I’ve tested switches, routers, network management apps and content delivery systems (Cisco Systems), virtualization software (Connectix), human capacitance touch devices (Synaptics), video games in all their various shapes and sizes (Konami Digital Entertainment America), immigration and employment law software (Tracker Corp), and a large entertainment portal to keep track of what you watch on TV (Sidereel). Through it all, I’ve had one common thread, and that is the fun of going through and finding what is not working in all of those environments, getting it fixed and keeping potentially irate customers happy when their experience is problem free.

    What will you be doing for Socialtext?

    Well, I can say what I won’t be doing (and I’m actually glad)… I won’t be a Lone Tester any longer. One of my goals was to work with a team of testers so we could learn from each other, mentor each other, cover more ground and develop more and better ideas than we would on our own. Along with that, I hope to bring a history and passion for software testing to Socialtext. I already know I have huge shoes to fill and expectations to meet based on good friends who are Socialtext alumni (Chris McMahon and Matt Heusser, respectively).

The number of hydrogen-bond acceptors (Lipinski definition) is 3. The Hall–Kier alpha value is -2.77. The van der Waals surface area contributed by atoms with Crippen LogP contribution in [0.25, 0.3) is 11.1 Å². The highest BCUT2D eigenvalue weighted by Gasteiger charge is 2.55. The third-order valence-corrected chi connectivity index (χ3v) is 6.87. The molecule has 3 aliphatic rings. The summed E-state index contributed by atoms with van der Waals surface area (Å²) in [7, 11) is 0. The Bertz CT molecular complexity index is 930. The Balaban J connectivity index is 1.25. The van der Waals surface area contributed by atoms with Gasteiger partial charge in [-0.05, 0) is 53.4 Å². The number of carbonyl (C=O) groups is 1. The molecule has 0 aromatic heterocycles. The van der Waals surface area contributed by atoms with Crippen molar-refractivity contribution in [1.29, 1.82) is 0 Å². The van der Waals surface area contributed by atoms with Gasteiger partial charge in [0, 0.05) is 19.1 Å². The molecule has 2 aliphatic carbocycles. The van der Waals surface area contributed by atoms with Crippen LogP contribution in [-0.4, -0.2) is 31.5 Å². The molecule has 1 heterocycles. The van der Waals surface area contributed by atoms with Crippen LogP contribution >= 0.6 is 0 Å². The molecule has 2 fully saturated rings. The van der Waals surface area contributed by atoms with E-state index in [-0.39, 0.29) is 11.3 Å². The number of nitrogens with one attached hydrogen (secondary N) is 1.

What are 3 words you would use to describe yourself?

    Enthusiastic, engaged, high-spirited (I’m cheating, that’s four words, but I’m pulling a technicality with the hyphen).

    What do you do in your free time?

    I’m actively engaged with the broader software testing community, and have been for several years. This involves producing podcasts on testing topics, writing about and speaking about software testing (TESTHEAD is my software testing blog), and teaching/mentoring other testers (as well as being taught/mentored by other testers). Outside of software testing, I enjoy snowboarding, hiking, mountain bikes and Scouting. I’ve been a Boy Scout leader for nearly 20 years; my son is an Eagle Scout and my older daughter, who just turned 14, has joined Venturing. I’m also a big fan of Native American culture, especially Native American dance. The Stanford Pow Wow is a must attend event for me every year.